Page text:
1) Every day will be a new devotional. I have enough devotionals for every day for three years
2) Also as I can, I'll be posting on my new political blog (see bottom of page).
Some other housecleaning:
A) If you'd like to just get new postings sent to your email, just submit your address in the box on the left just below. There's just one possible downside, though. Occasionally I'll add a music video at the end that's relevant to the devotional, and you won't get them in the email sent to you. If I add a video though, I'll make sure to mention in the posting, so you'll know to come to the site to see it if you'd like.
B) I actually finished writing new blog posting for the TAWG at the end of 2016. So what I'm doing now is at the beginning of every month, I'll move the earliest month from 3 years ago ahead so that a "new" posting appears every day. That's why you won't find any postings for January 2014, for example.
C) When I started this Blog, I was using the 1984 edition of the NIV, and that’s what I linked to on the Biblegateway site. However, in 2011 Zondervan updated its edition and thus reworded a lot of the NIV translation. Therefore, all the links which went to the 1984 edition now redirect to the 2011 edition, which often has slightly different wording. Thus, part of my editing process has been to update my Scripture quotes in my postings. But I might have missed some, in which case you might see my quote in the posting as a little different from what comes up when you click on my citation link, since that redirects to the 2011 edition on the Biblegateway site. It's a good thing that we realize that the work of translation never ends, but it can be a kind of a pain on a site like this. If you see any difference in verbiage between my quote and what shows up as a link on the Biblegateway site, or if you hover over a link and it has "NIV1984" at the end of it, please notify me and I'll correct it.
D) I can't believe I have to say this, but here goes. At the end of every posting is a suggested short prayer that has to do with what we discussed. This is actually what I've prayed when I finished writing it. In no way am I asking you to pray the exact verbiage of my suggested prayer. It's just a springboard for your own prayer, nothing more. Quite frankly, I've never been a fan of praying rote prayers written by someone else. As with everything else I do here, to the degree it helps, great; to the degree it doesn't, chunk it.
As always, thank you so much for reading, even if it's to read one post. God bless.
[March 6]--Body Check
I’ve recently become a fan of Ice Hockey, and after years of being completely ignorant of sports, I’ve had to learn a whole new vocabulary. I kept hearing them use the term “body checking,” and I was really confused. Finally, I had to look it up. “Oh. . . so they’re talking about slamming someone against the wall! It has nothing to do with examining anything.” Anyway, with that poor segue. . .
Today’s passage is the last one we’ll examine about the benefits of wisdom, and Solomon calls for us to keep an eye on our “body.” The first and foremost thing he tells us in this passage is to “guard your heart.” The term is referring to the “seat” of the person: your thought life, including your emotions, your will, and your decisions. As other translations have rendered it, it's the “wellspring of life.” Your thought life affects everything about you, including the aspects noted in the following verses.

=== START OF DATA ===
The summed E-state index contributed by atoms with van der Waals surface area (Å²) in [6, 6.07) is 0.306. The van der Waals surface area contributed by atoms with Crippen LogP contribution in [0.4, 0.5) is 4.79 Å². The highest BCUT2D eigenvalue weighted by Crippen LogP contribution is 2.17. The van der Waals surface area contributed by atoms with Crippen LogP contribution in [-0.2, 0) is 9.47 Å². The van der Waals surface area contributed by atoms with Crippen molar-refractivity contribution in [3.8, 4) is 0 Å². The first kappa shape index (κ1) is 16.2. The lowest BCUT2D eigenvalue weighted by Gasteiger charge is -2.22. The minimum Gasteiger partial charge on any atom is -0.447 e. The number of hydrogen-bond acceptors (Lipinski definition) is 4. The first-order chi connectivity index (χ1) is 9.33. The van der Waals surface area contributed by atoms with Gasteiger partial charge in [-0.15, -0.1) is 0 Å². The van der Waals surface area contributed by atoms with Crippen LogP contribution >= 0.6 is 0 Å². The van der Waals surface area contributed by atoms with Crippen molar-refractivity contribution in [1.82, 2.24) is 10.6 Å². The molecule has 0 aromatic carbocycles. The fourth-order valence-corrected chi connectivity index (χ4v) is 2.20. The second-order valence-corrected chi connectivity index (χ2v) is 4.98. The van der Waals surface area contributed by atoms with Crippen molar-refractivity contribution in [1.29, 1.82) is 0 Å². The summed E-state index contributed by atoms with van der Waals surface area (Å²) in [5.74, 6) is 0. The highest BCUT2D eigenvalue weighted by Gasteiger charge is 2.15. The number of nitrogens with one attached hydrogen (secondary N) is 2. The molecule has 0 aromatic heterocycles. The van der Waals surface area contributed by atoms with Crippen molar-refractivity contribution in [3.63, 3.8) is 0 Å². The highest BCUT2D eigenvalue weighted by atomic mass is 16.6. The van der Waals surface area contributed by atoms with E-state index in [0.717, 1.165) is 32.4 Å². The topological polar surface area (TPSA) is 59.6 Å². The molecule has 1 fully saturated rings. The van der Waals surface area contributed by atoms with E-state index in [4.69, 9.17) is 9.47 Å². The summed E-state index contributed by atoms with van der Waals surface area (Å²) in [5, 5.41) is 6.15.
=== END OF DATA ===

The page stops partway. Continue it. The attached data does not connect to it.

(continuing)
Second he wants us to guard our speech. He tells us later in the book that “The tongue has the power of life and death.” Our Lord himself told us that “by your words you will be acquitted, and by your words you will be condemned.” Specifically we’re supposed to avoid “perversity” and “corrupt talk,” something that a lot of us struggle with, especially when we’re around nonbelievers in the workplace. It’s really hard sometimes not to join in the “dirty joke” or office gossip, isn’t it?
Third, he counsels us to “Let your eyes look straight ahead, fix your gaze directly before you.” What does that mean? Well, it seems to me that it’s telling us to avoid distractions. These distractions could be sinful temptations, or they could just be things that draw our attention away from what God wants us to be doing. I always visualize a horse with blinders on when I see this verse: All he’s supposed to care about is what’s in front of him, not every little detail that’s happening to the side.
Finally we’re commanded to “Give careful thought to the paths for your feet and be steadfast in all your ways.” Watch where you’re going! If you’re obeying the last verse, this will be a lot easier. Sometimes it might seem like our Lord’s leading us on dangerous pathways and it’d be safer to pick our own way. Don’t be fooled! Someone once told me that “No matter how it looks, the safest place in the universe is in the middle of God’s will.” Just like Bilbo in The Hobbit, our troubles always start when we get off of God’s pathway.
So why are these benefits of wisdom? Because if our hearts (meaning our thought life) is where it needs to be, if our mouths reflect Christ’s purity, if our attention is focused on God’s plan and we don’t get distracted, then what do we need to worry about? We’ll avoid a lot of unnecessary heartache and pain in life, and the rewards--both in this life and the next—will make it more than worth it.
Lord Jesus, I’m trying to follow you, I really am. It’s so easy to get distracted, and not even by sin. It’s the little things that pull my eyes off of you. Help me. Please.